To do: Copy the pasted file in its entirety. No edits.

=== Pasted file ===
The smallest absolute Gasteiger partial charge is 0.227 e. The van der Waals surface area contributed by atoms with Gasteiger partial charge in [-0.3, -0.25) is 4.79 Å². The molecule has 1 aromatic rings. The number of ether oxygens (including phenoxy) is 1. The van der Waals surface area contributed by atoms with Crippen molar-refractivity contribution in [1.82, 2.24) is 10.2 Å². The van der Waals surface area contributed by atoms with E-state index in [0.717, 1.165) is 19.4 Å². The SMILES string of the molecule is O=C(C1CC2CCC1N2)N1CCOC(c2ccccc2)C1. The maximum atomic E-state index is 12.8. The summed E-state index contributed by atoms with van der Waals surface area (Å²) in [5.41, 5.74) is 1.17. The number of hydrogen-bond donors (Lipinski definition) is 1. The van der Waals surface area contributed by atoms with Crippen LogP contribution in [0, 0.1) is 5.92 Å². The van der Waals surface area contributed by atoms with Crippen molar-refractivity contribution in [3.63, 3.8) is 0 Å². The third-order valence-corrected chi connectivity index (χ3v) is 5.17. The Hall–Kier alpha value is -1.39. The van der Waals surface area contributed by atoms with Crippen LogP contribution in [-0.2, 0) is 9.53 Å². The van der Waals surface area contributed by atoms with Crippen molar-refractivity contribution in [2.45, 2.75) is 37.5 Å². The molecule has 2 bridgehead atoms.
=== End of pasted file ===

The smallest absolute Gasteiger partial charge is 0.227 e. The van der Waals surface area contributed by atoms with Gasteiger partial charge in [-0.3, -0.25) is 4.79 Å². The molecule has 1 aromatic rings. The number of ether oxygens (including phenoxy) is 1. The van der Waals surface area contributed by atoms with Crippen molar-refractivity contribution in [1.82, 2.24) is 10.2 Å². The van der Waals surface area contributed by atoms with E-state index in [0.717, 1.165) is 19.4 Å². The SMILES string of the molecule is O=C(C1CC2CCC1N2)N1CCOC(c2ccccc2)C1. The maximum atomic E-state index is 12.8. The summed E-state index contributed by atoms with van der Waals surface area (Å²) in [5.41, 5.74) is 1.17. The number of hydrogen-bond donors (Lipinski definition) is 1. The van der Waals surface area contributed by atoms with Crippen LogP contribution in [0, 0.1) is 5.92 Å². The van der Waals surface area contributed by atoms with Crippen molar-refractivity contribution in [3.63, 3.8) is 0 Å². The third-order valence-corrected chi connectivity index (χ3v) is 5.17. The Hall–Kier alpha value is -1.39. The van der Waals surface area contributed by atoms with Crippen LogP contribution in [-0.2, 0) is 9.53 Å². The van der Waals surface area contributed by atoms with Crippen molar-refractivity contribution in [2.45, 2.75) is 37.5 Å². The molecule has 2 bridgehead atoms.